- I've increased their exercise levels to two long walks daily, usually around day break and again in the evenings, and they can't wait to get going! Exercise is a great stress reliever and tired dogs are far less likely to get into mischief, e.g. chewing our carpets.
- I regularly spray all areas in the house where they used to leave their calling cards, plus the stairway steps with my special No dog odour spray-on formulae.
Other common behavioural causes why some dogs start peeing and pooping indoors
There are many other psychological reasons apart from anxiety and the stress of loud noises like thunder, lightening and fireworks that can cause dogs to pee and poop in the house.Common behavioural causes
You can access the complete list by clicking on this link common behavioural causes brought on by outside influences.
Their is one particular factor from the list of "Behavioral reasons brought on by outside influences" that I would like to expand on, and that is problems associated with territorial "marking".
Territorial "marking" is not to be confuse with wanting to pee indoors.
With urine marking the dog deposits a smaller amount of urine. Marking in the house is usually done to an upright surface such as a doorway, table leg or piece of furniture.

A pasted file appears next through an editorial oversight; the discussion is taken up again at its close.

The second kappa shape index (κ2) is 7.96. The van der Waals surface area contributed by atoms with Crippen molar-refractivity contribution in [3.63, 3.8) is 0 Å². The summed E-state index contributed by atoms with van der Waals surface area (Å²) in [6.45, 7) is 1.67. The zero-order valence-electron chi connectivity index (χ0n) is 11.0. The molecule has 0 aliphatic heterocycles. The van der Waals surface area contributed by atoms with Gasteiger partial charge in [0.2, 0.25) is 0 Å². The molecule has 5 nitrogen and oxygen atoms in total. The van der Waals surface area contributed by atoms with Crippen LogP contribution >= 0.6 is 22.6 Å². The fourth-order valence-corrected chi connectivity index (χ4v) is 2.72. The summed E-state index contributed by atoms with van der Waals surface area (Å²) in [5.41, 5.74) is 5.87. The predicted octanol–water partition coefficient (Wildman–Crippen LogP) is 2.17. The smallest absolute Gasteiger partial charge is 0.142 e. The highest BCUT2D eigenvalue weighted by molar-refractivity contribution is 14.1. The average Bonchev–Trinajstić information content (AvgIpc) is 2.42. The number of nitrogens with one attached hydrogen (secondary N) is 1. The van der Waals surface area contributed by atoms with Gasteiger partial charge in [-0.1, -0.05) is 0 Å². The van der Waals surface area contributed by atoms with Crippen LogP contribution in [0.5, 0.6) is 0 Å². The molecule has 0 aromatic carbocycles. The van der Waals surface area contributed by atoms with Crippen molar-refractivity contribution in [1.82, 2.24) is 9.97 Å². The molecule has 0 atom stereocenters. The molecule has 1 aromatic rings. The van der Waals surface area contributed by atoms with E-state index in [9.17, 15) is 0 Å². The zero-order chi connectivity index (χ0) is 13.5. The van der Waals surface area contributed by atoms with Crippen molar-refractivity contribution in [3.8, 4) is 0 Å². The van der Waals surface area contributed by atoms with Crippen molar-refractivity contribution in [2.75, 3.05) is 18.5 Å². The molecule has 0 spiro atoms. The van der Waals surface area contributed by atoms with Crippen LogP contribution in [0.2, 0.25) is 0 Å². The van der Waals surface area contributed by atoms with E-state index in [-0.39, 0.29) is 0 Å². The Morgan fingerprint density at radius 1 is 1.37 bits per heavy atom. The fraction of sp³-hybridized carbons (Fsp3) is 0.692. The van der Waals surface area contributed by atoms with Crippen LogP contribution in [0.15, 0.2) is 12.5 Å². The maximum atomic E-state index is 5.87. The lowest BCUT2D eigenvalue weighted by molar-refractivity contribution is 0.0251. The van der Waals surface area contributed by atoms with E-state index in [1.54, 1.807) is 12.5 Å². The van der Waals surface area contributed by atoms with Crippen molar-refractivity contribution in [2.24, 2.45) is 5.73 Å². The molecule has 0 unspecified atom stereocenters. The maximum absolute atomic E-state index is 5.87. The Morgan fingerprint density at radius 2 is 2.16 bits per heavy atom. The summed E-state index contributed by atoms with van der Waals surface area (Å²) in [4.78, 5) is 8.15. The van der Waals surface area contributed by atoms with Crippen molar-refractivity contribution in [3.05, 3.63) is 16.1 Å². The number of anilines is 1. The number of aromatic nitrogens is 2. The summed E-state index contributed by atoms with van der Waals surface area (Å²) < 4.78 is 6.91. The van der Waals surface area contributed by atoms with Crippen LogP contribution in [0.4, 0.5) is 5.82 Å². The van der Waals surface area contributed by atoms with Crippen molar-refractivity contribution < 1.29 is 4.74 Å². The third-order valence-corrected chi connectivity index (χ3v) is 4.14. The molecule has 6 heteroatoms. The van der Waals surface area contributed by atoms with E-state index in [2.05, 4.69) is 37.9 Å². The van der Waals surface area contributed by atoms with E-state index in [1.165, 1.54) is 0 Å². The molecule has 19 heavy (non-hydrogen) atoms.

The dog will lift his hind leg and mark urine on practically any object in your house that takes his fancy.
Quite often the object is something new or different with unfamiliar smells, that has come into the house but not necessarily so.
He is also likely to mark items that he feels belong to him, such as anything that he has become possessive about including you. He thinks you are his possession and any objects related to you are also his possessions by right!.
Why do dogs lift their leg and mark territory with urine?
Dog urine marking is not a house training issue, but rather an issue concerning a whole range of instinctive behaviors including dogs which have experienced a fearful situation.